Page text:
The second major challenge has been the inability to carry out timely prototyping of sterility constructs in commercially important species. To facilitate testing in conifers it is desirable to develop a system analogous to the Poplar model system (Jansson and Douglas, 2007; Douglas, 2017) which has allowed relatively rapid prototyping of sterility constructs (Klocko et al., 2018). Although effective transformation systems exist for a number of commercially important conifers including P. radiata, P. taeda, and Picea abies, these species have long pre-reproductive juvenile growth periods that limits their use as sterility-testing platforms (Tang and Newton, 2003; Uddenberg et al., 2015). Some conifer species are able to reproduce at a much younger age (Righter, 1939; Pharis et al., 1987; Uddenberg et al., 2013) or can be induced to undergo early reproduction. Such precocious reproduction has been demonstrated in both hardwoods and softwoods by grafting onto older rootstock (Simak, 1978; Zhang et al., 2012), and by the application of external stimuli such as hormone treatments (Pharis et al., 1965; Ross and Pharis, 1985; Meilan, 1997). Stable introduction of FT transgenes induced precocious fertile flowers in Eucalyptus (Klocko et al., 2016b) and in Populus when combined with a low temperature treatment (Hoenicka et al., 2016a). In fruit trees, viral vectors that express floral promoters or silence repressors induced early flowering (Velázquez et al., 2016; Yamagishi et al., 2016). Although these offer potential routes to earlier testing of sterility strategies, developing the required tissue culture and transformation capabilities for a new tree species remains a significant barrier.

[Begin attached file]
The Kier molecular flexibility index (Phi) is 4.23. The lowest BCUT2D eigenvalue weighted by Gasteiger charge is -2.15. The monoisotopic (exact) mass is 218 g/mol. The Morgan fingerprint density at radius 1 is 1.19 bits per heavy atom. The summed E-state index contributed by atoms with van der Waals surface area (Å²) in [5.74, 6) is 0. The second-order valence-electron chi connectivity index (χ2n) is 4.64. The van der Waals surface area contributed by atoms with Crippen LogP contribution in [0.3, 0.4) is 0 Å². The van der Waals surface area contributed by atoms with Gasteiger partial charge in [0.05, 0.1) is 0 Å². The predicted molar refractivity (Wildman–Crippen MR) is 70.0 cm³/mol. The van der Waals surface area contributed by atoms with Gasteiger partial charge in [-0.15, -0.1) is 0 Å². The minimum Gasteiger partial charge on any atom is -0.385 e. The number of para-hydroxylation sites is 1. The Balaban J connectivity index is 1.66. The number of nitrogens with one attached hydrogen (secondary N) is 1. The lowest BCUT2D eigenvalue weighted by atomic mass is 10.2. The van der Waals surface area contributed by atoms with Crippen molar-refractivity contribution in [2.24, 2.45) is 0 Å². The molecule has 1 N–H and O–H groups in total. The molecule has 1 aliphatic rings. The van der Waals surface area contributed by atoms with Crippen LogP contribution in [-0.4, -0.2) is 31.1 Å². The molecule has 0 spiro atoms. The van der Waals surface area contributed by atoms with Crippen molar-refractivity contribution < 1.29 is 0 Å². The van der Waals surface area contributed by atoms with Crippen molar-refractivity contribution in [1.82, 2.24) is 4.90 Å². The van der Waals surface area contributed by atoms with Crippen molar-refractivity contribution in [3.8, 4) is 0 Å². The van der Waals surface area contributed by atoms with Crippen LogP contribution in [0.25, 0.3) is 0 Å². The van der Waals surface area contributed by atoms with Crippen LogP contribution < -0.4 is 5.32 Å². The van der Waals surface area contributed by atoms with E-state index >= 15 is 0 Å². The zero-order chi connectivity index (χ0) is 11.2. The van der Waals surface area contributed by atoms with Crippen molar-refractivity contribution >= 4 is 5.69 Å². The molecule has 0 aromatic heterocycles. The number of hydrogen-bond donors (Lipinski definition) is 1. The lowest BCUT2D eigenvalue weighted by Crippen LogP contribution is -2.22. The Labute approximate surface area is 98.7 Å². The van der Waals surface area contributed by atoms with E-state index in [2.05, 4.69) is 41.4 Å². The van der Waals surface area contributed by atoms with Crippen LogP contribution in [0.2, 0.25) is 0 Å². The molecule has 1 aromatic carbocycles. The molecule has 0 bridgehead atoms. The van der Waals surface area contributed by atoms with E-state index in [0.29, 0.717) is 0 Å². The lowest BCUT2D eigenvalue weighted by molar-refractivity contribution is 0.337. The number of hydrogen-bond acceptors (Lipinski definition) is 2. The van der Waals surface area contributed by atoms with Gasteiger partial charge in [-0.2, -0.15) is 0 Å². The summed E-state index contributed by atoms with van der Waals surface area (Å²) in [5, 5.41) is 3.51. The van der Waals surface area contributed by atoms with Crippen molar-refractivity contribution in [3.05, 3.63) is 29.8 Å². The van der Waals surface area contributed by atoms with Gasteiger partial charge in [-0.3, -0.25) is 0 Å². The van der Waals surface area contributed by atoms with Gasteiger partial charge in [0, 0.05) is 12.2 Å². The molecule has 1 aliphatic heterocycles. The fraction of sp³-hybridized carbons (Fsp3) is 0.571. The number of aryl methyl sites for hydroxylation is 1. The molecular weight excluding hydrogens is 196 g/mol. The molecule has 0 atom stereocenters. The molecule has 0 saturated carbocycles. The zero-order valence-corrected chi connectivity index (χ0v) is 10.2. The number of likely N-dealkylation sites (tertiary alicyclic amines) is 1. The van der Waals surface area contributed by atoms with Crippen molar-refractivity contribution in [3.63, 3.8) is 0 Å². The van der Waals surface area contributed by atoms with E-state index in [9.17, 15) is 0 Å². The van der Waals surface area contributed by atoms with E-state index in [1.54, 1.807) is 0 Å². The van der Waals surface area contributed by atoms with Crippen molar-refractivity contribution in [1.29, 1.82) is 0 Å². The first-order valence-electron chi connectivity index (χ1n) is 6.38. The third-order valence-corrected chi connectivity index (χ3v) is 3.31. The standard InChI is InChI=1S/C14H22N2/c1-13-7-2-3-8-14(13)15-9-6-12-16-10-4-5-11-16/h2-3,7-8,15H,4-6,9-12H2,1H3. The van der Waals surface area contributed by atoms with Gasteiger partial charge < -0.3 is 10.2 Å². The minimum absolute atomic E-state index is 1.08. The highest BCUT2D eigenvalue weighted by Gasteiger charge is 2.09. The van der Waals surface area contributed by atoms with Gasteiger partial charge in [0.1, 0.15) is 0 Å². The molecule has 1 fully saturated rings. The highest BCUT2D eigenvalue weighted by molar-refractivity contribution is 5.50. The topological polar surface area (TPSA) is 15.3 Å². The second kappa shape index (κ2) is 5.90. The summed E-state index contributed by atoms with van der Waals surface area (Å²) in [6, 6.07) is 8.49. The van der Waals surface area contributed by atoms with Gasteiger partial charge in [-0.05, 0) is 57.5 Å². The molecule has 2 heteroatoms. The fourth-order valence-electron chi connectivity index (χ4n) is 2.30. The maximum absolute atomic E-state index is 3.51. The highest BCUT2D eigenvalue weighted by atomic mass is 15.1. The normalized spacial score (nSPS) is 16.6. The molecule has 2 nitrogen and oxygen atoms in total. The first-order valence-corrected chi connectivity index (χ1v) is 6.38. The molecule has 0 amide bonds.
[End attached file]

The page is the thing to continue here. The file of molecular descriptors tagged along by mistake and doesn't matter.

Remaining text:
The increasing availability of genome and transcriptome resources for forest trees is providing new insights into reproductive processes. This is reducing the reliance on non-tree model systems and providing novel species-specific knowledge of reproductive processes and candidate genes for modification. The development of gene-editing-based targeted mutagenesis is likely to be the most attractive route to engineered sterility as it offers precise and predictable modifications combined with assurance of phenotypic stability. The lack of global consensus on the regulation of gene editing technology remains a barrier to research investment and commercialization and complicates the public debate that must go hand-in-hand with progress toward implementation.
All authors listed have made a substantial, direct and intellectual contribution to the work, and approved it for publication.
This work was supported by Scion’s Strategic Science Investment Funding (SSIF) from the Science and Innovation Group, Ministry of Innovation, Business and Science.